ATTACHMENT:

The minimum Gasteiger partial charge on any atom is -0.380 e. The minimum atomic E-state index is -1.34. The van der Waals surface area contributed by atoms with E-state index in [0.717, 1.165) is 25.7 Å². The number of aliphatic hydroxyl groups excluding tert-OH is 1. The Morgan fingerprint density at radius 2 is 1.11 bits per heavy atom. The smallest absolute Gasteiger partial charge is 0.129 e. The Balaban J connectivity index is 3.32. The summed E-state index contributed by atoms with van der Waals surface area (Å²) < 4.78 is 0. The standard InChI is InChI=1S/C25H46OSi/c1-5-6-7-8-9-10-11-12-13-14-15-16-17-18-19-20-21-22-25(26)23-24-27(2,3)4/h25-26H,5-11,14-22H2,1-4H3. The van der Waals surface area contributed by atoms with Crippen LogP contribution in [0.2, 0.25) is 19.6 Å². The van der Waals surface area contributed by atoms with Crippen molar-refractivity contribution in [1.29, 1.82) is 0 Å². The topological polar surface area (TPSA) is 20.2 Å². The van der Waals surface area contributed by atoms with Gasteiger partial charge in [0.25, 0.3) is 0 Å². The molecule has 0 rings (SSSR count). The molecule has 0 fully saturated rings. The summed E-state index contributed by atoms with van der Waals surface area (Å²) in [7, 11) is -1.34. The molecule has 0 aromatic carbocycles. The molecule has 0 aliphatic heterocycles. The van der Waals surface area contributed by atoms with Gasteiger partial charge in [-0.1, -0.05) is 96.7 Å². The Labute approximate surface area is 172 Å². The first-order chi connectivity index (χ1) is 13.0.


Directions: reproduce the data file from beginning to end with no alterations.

The minimum Gasteiger partial charge on any atom is -0.380 e. The minimum atomic E-state index is -1.34. The van der Waals surface area contributed by atoms with E-state index in [0.717, 1.165) is 25.7 Å². The number of aliphatic hydroxyl groups excluding tert-OH is 1. The Morgan fingerprint density at radius 2 is 1.11 bits per heavy atom. The smallest absolute Gasteiger partial charge is 0.129 e. The Balaban J connectivity index is 3.32. The summed E-state index contributed by atoms with van der Waals surface area (Å²) < 4.78 is 0. The standard InChI is InChI=1S/C25H46OSi/c1-5-6-7-8-9-10-11-12-13-14-15-16-17-18-19-20-21-22-25(26)23-24-27(2,3)4/h25-26H,5-11,14-22H2,1-4H3. The van der Waals surface area contributed by atoms with Crippen LogP contribution in [0.2, 0.25) is 19.6 Å². The van der Waals surface area contributed by atoms with Crippen molar-refractivity contribution in [1.29, 1.82) is 0 Å². The topological polar surface area (TPSA) is 20.2 Å². The van der Waals surface area contributed by atoms with Gasteiger partial charge in [0.25, 0.3) is 0 Å². The molecule has 0 rings (SSSR count). The molecule has 0 fully saturated rings. The summed E-state index contributed by atoms with van der Waals surface area (Å²) in [7, 11) is -1.34. The molecule has 0 aromatic carbocycles. The molecule has 0 aliphatic heterocycles. The van der Waals surface area contributed by atoms with Gasteiger partial charge in [-0.1, -0.05) is 96.7 Å². The Labute approximate surface area is 172 Å². The first-order chi connectivity index (χ1) is 13.0.